“The U.S. Office of Refugee Resettlement (ORR) prohibits any facility from allowing visits that have not been approved by them, even if it is a U.S. Senator. With ORR approval, Southwest Key shelters have welcomed elected and other public officials at our facilities in the past, and will continue to do so, because we are proud of the caring environment we provide these children. We have reached out to the Senator and connected with his staff because we would like to see this happen.”

In conclusion, the statement focuses on hammering home that the abandoned Walmart they’re using to house these children is “not a detention facility,” saying instead that “it is an unaccompanied minor shelter with many layers of oversight.”

Their last suggestion to readers is to read the official statement released by the ORR in response to the incident.

Unsurprisingly, the statement released by the ORR is not only inflammatory in its content, but even more propagandistic than the one released by Southwest Key Programs.

“United States Senator Jeff Merkley (OR-D), along with five other individuals, attempted to enter an unaccompanied alien children’s (UAC) shelter unannounced and broadcast live via social media last night in Texas. Thankfully for the safety, security and dignity of the children being cared for there, they were denied access. The Department of Health and Human Services takes the legal mandate to care for these children seriously. No one who arrives unannounced at one of our shelters demanding access to the children in our care will be permitted, even those claiming to be U.S. Senators. Senator Merkley should respect the UAC program and engage in the appropriate processes, as many of his colleagues have done before him, to visit ORR facilities. We would welcome him to engage in that process so that he may visit the facility to make headway on this important issue, rather than just headlines.”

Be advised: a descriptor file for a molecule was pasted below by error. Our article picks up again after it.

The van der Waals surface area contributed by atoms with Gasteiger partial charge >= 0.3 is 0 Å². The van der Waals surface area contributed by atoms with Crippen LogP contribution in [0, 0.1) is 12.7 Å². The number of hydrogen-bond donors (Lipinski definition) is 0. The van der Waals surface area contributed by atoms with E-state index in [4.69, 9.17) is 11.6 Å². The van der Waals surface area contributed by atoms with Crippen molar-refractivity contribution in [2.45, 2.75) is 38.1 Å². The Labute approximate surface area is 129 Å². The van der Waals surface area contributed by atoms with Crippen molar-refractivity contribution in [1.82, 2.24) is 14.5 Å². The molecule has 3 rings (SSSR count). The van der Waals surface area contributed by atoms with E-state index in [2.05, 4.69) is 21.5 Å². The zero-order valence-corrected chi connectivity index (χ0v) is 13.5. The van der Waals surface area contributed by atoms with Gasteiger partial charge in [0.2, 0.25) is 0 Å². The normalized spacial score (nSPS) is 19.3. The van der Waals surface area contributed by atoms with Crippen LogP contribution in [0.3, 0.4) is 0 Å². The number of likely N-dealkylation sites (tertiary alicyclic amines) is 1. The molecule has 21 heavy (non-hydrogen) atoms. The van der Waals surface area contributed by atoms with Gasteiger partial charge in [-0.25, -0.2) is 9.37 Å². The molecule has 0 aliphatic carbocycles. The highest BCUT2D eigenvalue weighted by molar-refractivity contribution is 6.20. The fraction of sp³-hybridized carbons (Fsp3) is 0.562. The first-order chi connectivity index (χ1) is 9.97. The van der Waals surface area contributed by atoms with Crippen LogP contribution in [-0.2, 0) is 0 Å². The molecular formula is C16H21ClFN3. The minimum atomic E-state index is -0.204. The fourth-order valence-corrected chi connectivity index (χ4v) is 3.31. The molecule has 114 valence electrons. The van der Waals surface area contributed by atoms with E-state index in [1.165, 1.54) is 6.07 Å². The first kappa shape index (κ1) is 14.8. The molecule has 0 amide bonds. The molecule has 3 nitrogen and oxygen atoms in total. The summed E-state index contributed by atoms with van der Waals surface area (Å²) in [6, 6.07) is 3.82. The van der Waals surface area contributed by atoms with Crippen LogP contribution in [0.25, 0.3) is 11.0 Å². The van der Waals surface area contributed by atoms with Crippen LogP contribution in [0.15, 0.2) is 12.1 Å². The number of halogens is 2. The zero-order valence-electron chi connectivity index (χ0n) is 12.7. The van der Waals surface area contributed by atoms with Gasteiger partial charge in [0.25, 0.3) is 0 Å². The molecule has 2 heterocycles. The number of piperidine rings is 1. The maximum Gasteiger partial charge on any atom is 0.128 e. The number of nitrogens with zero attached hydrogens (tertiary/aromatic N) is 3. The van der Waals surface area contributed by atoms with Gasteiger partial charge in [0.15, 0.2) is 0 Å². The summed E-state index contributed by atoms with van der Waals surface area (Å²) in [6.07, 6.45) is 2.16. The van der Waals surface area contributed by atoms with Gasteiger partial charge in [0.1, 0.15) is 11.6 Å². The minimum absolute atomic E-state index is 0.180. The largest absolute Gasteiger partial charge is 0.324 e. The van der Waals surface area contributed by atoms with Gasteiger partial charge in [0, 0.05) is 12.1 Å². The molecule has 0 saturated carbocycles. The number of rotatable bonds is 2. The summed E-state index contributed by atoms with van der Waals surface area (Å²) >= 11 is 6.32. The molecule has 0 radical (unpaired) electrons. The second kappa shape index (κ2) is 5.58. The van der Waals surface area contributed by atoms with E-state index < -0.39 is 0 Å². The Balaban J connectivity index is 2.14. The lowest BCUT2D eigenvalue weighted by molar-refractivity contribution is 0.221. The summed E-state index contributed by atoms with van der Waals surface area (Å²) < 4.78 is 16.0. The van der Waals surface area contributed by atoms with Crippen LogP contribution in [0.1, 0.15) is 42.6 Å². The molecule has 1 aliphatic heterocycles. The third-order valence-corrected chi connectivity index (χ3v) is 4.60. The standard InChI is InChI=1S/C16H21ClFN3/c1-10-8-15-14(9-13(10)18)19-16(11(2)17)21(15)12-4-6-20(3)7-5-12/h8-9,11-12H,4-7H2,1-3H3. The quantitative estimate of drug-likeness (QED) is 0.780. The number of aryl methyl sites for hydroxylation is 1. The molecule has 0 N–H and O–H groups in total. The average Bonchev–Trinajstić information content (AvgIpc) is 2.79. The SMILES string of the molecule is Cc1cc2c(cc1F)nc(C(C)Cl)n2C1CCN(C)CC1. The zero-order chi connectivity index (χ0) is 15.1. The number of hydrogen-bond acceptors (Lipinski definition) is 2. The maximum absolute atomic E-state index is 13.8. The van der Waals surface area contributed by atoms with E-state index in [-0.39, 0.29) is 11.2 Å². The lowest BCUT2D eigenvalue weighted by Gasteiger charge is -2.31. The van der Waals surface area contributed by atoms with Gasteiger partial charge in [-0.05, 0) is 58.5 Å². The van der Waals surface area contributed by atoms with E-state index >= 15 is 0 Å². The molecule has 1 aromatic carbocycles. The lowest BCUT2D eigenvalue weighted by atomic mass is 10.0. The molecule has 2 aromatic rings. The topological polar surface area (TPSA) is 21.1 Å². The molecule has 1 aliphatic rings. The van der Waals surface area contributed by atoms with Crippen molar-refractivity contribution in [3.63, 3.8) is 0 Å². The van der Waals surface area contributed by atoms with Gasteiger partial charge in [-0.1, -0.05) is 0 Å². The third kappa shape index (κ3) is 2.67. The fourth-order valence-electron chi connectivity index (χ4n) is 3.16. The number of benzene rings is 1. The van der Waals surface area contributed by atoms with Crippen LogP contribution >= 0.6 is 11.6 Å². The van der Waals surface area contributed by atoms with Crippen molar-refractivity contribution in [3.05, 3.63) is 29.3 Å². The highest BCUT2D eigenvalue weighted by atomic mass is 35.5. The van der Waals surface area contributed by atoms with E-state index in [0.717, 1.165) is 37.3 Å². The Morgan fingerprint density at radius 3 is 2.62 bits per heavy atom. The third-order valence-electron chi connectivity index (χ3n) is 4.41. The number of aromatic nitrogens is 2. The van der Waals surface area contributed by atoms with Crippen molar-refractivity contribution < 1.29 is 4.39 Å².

After this pointed critique, the statement then launches into a stalwart defense of the ORR as well as the Department of Health and Human Services, which oversees the ORR.

It very well may be that Southwest Key Programs is running a tight ship, and that the children in their care are truly being looked after.

It may very well be that Senator Merkley eventually achieves a tour, and that it will quell all our concerns and discomfort at the idea of infants and toddlers being separated from their parents.

And it very well may be that Juan J. Sanchez is a humanitarian soul with nothing but good intentions who truly is providing a safe space for these children.

Until those doors are opened, however, we will continue to question just why a man of Sanchez’s experience would agree to contract his services out to the federal government in order to provide holding space for captured immigrant children.

To read the account of a former Southwest Key Programs employee, click here.

To read our original coverage of Senator Merkley’s surprise visit to the Casa Padre detention facility, click here.


2 thoughts on “Why is a Former Migrant Worker Running Detention Centers for the U.S. Government?

  1. Pingback: Former Southwest Key Programs Employee Sounds the Alarm | Politics in The Iron Triangle

  2. Pingback: Presidential Order to End Family Separation Policy Won’t Fix the Problem | Politics in The Iron Triangle